People like John Kass and Juan Williams, who cry crocodile tears about young Blacks killed in random acts of violence, are remarkably silent when the conditions that create the greater likelihood of interpersonal or random violence are cultivated in working class and poor Black communities. Neither of these writers nor any other right-wing pundits--in their agonized concern about the state of Black America--have called for a mass movement against public school closures, or a mobilization to swell the ranks of the low-wage movement fighting for a higher minimum wage.
They care about Black boys and girls after they are dead, but they care very little, if at all, about the social death of young Black people, caused by budget cuts, mass incarceration and the racist brutality of police forces across the country.
In fact, Black parents and community members often do participate in marches and demonstrations that are aimed at getting young people to "put down the guns" and other local anti-violence initiatives. These marches are almost always significantly smaller than demonstrations organized against police brutality and murder. And why wouldn't they be?
The lives of all young people are precious and their deaths are tragic. But there is a world of difference between the random acts or interpersonal violence that take the lives of innocent people, versus the murder of a Black teenager at the hands of the state.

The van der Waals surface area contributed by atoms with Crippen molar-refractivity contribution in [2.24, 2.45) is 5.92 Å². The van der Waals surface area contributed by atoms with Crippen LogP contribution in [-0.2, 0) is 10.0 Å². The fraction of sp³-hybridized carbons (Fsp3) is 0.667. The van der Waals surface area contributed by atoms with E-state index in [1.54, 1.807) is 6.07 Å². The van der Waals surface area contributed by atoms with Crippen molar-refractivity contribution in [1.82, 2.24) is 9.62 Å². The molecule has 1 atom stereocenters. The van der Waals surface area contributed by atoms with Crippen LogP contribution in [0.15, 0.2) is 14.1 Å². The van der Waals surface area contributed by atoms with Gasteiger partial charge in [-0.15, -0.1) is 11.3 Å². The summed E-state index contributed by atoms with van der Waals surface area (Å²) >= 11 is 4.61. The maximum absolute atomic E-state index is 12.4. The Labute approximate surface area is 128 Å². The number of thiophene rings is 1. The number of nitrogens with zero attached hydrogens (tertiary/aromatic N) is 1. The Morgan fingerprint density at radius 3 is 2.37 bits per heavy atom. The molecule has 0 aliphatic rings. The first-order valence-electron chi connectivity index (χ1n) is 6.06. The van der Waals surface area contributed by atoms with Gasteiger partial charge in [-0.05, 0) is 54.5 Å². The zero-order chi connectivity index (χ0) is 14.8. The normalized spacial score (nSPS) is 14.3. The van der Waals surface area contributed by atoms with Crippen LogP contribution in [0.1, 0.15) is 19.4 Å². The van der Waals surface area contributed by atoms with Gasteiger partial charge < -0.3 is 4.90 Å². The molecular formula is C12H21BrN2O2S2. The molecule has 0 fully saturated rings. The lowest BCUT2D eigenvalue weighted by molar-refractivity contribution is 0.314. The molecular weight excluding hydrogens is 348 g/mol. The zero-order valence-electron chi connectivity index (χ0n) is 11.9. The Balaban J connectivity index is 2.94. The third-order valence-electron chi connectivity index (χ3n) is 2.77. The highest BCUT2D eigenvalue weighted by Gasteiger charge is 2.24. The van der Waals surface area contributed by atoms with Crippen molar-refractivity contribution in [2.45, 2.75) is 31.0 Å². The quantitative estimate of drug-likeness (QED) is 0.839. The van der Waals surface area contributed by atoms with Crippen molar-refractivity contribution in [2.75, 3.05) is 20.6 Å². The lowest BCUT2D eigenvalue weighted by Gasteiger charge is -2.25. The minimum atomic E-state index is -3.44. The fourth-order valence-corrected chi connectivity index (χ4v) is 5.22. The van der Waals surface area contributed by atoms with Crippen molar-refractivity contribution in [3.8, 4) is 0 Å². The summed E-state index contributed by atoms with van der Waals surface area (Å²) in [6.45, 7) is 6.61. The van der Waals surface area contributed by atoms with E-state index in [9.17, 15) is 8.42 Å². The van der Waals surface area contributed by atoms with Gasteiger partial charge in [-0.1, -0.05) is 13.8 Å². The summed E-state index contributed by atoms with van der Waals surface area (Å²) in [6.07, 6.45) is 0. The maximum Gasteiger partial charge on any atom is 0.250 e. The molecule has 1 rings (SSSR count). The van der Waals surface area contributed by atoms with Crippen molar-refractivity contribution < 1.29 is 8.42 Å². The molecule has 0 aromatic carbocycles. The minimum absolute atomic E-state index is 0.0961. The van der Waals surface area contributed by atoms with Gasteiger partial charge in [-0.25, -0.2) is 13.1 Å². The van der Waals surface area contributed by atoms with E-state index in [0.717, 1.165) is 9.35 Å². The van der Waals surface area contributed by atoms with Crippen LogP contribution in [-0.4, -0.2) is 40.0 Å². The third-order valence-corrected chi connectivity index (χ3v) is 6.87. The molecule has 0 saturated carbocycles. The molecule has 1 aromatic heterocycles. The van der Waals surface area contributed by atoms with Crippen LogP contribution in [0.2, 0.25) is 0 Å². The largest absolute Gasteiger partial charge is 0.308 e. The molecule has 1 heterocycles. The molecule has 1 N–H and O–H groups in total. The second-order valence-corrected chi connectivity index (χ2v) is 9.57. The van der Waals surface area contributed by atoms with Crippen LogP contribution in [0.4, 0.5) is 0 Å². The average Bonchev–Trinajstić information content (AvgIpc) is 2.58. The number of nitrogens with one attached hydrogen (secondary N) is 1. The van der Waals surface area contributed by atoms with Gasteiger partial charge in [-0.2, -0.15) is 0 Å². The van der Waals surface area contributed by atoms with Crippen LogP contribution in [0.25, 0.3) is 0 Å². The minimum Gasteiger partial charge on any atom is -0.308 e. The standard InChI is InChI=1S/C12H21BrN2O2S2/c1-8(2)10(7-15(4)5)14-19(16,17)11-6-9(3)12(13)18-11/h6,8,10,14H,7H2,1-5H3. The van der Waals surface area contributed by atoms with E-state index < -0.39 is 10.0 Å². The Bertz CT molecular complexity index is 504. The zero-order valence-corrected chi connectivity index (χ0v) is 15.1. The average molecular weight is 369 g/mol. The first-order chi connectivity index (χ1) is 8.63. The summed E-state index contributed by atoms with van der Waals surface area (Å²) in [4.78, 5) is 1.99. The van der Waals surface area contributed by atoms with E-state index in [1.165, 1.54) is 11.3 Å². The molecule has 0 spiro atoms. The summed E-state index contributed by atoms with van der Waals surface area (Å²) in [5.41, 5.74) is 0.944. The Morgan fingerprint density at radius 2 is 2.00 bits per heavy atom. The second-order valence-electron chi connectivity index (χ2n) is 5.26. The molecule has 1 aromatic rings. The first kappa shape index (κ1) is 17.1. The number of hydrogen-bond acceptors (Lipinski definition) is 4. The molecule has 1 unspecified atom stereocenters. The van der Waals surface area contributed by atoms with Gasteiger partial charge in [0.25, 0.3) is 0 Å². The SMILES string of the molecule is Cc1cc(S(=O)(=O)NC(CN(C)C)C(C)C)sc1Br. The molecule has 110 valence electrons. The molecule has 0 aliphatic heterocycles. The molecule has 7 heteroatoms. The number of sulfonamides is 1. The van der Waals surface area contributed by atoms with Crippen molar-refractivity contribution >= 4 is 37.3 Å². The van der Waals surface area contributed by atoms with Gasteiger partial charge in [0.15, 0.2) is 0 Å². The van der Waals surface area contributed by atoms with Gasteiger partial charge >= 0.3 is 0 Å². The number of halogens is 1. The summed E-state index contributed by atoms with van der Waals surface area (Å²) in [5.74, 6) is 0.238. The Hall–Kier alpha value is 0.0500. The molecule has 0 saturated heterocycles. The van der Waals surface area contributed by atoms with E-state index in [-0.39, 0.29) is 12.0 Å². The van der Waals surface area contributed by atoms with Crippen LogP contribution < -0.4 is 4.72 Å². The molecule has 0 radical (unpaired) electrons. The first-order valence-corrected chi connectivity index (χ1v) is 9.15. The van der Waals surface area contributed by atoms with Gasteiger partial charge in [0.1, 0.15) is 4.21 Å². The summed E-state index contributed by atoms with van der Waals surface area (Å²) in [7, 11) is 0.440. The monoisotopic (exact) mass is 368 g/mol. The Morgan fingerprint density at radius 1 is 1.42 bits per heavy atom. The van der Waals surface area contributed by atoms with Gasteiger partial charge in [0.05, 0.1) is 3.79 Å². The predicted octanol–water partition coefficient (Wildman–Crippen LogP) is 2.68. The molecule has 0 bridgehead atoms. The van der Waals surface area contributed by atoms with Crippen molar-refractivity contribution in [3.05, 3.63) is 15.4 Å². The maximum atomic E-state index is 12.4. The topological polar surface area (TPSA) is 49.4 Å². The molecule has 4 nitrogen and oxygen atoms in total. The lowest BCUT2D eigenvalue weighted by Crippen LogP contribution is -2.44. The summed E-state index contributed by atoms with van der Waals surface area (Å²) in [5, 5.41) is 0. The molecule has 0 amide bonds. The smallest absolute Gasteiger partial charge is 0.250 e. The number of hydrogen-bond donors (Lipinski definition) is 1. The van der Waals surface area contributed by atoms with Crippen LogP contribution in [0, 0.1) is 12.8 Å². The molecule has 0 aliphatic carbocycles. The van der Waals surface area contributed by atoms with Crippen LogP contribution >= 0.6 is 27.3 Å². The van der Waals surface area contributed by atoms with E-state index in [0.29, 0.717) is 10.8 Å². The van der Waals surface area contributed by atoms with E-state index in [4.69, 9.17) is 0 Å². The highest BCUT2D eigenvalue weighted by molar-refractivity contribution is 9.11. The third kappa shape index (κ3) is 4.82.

The murders happening in Black communities that are committed by Black people are overwhelmingly expressions of powerlessness and alienation. Police murders, state executions and other extralegal attacks on African Americans are expressions of power and oppression, and are intended to further subjugate and discipline entire communities.
It was not lost on any African American in Ferguson that Mike Brown's body was left lying on the street where he was shot, in the sweltering Missouri heat for four and a half hours for all to see. As one woman in Ferguson said, "It was very disrespectful to the community and the people who live there. It also sent the message from law enforcement that we can do this to you any day, any time, in broad daylight, and there's nothing you can do about it."
African Americans have experienced this kind of intimidation across the country, in places as disparate as Ferguson, Mo.; Dayton, Ohio; Los Angeles; Staten Island in New York City; and Chicago; to name a few recent cases. There are overlapping stories of police harassment, brutality and sometimes murder, all with the seeming intent to keep African Americans in their place. Recently released FBI statistics show that from 2005 to 2012, white police officers on average killed two Black men a week.
When hearings were being conducted about the New York Police Department's use of "stop and frisk," a state senator testified that former Police Commissioner Ray Kelly told him Black and Latino men were targets of this racial profiling because Kelly "wanted to instill fear in them that every time that they left their homes they could be targeted by police."
The police purport to be public servants who "protect and serve" against lawlessness and disorder. But when police are the source of lawlessness and disorder, those subjected to their wanton abuse have the right to protest, rebel and even riot against the collective punishment that systematic police brutality represents. Such protests are bigger because there is a clear target, a generalized experience of police oppression and a collective understanding that the failure to confront police aggression means it will likely get worse.